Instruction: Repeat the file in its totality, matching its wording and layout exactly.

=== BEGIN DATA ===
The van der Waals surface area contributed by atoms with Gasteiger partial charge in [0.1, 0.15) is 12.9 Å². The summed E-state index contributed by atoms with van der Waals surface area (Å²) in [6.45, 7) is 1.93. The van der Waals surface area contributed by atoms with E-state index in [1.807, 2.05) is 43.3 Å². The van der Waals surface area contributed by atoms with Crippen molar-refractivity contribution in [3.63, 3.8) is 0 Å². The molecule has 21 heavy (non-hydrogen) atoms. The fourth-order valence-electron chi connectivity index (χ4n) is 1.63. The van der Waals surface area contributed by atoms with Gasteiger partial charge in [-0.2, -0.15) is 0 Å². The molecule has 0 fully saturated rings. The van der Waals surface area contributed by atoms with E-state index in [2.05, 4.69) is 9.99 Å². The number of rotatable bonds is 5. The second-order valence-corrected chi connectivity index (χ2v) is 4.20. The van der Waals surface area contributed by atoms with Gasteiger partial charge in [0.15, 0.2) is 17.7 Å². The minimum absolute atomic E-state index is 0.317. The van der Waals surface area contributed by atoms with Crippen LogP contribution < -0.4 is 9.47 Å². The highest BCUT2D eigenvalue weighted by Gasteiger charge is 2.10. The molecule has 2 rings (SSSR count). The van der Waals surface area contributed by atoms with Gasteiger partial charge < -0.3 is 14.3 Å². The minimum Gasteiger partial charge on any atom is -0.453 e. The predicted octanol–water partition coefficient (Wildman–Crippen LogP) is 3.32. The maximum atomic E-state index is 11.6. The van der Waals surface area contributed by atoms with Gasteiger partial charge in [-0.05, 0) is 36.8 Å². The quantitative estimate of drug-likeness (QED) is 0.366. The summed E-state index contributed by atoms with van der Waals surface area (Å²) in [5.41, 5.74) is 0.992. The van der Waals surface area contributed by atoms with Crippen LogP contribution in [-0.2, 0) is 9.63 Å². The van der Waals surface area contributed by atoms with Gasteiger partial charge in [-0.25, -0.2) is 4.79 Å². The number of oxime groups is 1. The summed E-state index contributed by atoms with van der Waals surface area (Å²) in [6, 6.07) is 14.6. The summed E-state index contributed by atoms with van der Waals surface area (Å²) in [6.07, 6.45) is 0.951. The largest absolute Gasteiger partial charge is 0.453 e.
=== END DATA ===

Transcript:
The van der Waals surface area contributed by atoms with Gasteiger partial charge in [0.1, 0.15) is 12.9 Å². The summed E-state index contributed by atoms with van der Waals surface area (Å²) in [6.45, 7) is 1.93. The van der Waals surface area contributed by atoms with E-state index in [1.807, 2.05) is 43.3 Å². The van der Waals surface area contributed by atoms with Crippen molar-refractivity contribution in [3.63, 3.8) is 0 Å². The molecule has 21 heavy (non-hydrogen) atoms. The fourth-order valence-electron chi connectivity index (χ4n) is 1.63. The van der Waals surface area contributed by atoms with Gasteiger partial charge in [-0.2, -0.15) is 0 Å². The molecule has 0 fully saturated rings. The van der Waals surface area contributed by atoms with E-state index in [2.05, 4.69) is 9.99 Å². The number of rotatable bonds is 5. The second-order valence-corrected chi connectivity index (χ2v) is 4.20. The van der Waals surface area contributed by atoms with Gasteiger partial charge in [0.15, 0.2) is 17.7 Å². The minimum absolute atomic E-state index is 0.317. The van der Waals surface area contributed by atoms with Crippen LogP contribution < -0.4 is 9.47 Å². The highest BCUT2D eigenvalue weighted by Gasteiger charge is 2.10. The molecule has 2 rings (SSSR count). The van der Waals surface area contributed by atoms with Gasteiger partial charge < -0.3 is 14.3 Å². The minimum Gasteiger partial charge on any atom is -0.453 e. The predicted octanol–water partition coefficient (Wildman–Crippen LogP) is 3.32. The maximum atomic E-state index is 11.6. The van der Waals surface area contributed by atoms with Gasteiger partial charge in [-0.05, 0) is 36.8 Å². The quantitative estimate of drug-likeness (QED) is 0.366. The summed E-state index contributed by atoms with van der Waals surface area (Å²) in [5.41, 5.74) is 0.992. The van der Waals surface area contributed by atoms with Crippen LogP contribution in [-0.2, 0) is 9.63 Å². The van der Waals surface area contributed by atoms with Gasteiger partial charge in [-0.25, -0.2) is 4.79 Å². The number of oxime groups is 1. The summed E-state index contributed by atoms with van der Waals surface area (Å²) in [6, 6.07) is 14.6. The summed E-state index contributed by atoms with van der Waals surface area (Å²) in [6.07, 6.45) is 0.951. The largest absolute Gasteiger partial charge is 0.453 e.